Author: Timothy Sandefur
“Featherbedding” is an old union trick, whereby the union forces the employer to hire people who just sit around and do nothing. If the employer has a job that requires two workers, the union requires the employer to hire five. In one famous case in the 1980s, railroad unions forced railroads to hire a fireman for each diesel locomotive!
Such tactics are certainly good for the union members who benefit from getting paid for no work, but they make products and services more expensive for consumers, stifle economic innovation, and probably worst of all, make it harder for new workers to find jobs—because the employers are spending the money on unnecessary employees instead. (Federal law makes featherbedding illegal, but not if the employer “agrees” to “hire” the extra workers to perform some unnecessary task, which means that in practice, the prohibition is ineffective.)
But Los Angeles, the land of the reimagined classic, has come up with a new idea. They’re forcing featherbedding, not on union employers, but on non-union employers. In a market where most American workers choose not to join unions, and where consumers have shown their overwhelming preference for less expensive, non-union stores like Wal-Mart, labor unions and their allies are seeking ways to increase the cost of doing business for non-union companies, hoping to force these companies to do business with unions. You may remember the case in Berkeley a few years ago, when the city passed a law forcing only a single employer in the entire city—the only non-unionized restaurant—to pay an inflated “living wage” to its employees. (PLF filed a brief in that case, but the court ruled for the city.)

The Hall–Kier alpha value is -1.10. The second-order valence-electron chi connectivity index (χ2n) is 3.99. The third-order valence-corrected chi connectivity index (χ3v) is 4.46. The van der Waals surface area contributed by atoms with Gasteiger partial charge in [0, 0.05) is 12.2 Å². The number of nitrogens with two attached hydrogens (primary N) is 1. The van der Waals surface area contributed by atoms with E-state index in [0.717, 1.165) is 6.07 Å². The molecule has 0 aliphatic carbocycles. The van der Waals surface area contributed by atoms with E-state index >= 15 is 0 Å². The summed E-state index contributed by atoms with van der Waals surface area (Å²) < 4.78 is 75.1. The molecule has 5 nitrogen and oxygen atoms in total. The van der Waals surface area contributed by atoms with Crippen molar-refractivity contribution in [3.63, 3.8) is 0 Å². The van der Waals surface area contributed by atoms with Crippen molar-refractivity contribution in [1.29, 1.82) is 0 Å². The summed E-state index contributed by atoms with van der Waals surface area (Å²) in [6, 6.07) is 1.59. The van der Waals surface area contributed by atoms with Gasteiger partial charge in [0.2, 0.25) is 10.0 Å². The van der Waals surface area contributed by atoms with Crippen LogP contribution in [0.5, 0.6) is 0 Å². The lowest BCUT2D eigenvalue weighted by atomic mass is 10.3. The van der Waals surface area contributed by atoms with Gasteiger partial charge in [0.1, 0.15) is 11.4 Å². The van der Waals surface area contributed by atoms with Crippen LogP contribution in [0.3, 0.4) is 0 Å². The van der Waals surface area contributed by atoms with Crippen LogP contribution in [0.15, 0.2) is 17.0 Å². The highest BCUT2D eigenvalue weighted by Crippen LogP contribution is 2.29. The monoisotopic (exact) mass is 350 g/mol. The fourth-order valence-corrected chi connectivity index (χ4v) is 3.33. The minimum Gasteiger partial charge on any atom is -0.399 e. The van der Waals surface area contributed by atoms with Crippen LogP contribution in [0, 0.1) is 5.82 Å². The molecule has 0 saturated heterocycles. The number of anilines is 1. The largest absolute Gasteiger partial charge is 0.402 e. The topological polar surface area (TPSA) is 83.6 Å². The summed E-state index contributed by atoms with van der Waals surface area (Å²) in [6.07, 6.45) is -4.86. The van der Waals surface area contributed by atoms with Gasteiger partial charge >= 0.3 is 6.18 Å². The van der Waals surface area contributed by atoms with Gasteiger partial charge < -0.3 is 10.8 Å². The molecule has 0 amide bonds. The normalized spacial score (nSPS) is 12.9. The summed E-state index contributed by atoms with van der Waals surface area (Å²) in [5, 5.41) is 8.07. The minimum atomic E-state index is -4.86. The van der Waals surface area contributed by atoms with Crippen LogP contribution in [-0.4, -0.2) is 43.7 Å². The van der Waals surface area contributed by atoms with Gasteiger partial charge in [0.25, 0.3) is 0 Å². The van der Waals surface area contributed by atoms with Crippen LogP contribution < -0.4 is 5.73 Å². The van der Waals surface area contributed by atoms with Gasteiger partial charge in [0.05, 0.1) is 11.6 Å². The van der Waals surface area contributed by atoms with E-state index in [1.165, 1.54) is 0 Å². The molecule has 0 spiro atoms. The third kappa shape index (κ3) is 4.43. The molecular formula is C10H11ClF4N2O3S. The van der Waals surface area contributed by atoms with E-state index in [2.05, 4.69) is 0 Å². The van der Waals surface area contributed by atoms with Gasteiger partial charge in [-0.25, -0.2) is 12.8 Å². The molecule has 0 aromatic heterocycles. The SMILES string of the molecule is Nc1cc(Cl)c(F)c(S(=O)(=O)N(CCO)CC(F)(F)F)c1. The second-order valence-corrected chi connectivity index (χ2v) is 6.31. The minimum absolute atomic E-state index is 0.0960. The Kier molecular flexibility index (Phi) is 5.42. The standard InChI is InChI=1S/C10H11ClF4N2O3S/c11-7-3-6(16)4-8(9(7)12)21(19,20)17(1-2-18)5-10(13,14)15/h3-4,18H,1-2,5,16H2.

The Los Angeles Alliance for a New Economy is an advocacy group for union interests, funded by lefties and largely staffed by members of various labor unions. It’s leading an anti-Wal-Mart campaign designed to force the poor of Los Angeles to pay more for their groceries. To that end, the city of L.A. passed an ordinance that says that if a grocery store gets bought out by another grocery store, the new store cannot terminate any of the employees for three months—even if they’re redundant, even if their continued employment just ends up costing shoppers more money.
The City claimed at the time that this was a “health and safety” law, designed to ensure that people handling foodstuffs know how to do so safely. But the law actually does not provide protection to management employees—that is, the people who are in a position to teach others how to handle food safely—and it does apply to janitors and such. So now that the law’s been challenged in court, the City’s changed its tune, and claims the law is a “job security” law. Well, it certainly is that. And job security is a bad idea for Los Angeles’ working families.
But, of course, the law does not apply to stores that have a collective bargaining agreement with a union—because it isn’t really meant to protect workers. It’s meant to protect unions against companies that have found ways to do their jobs faster, better, cheaper—and, incidentally, to treat workers quite well.
The case is now in the California Supreme Court, where Pacific Legal Foundation filed this brief last week.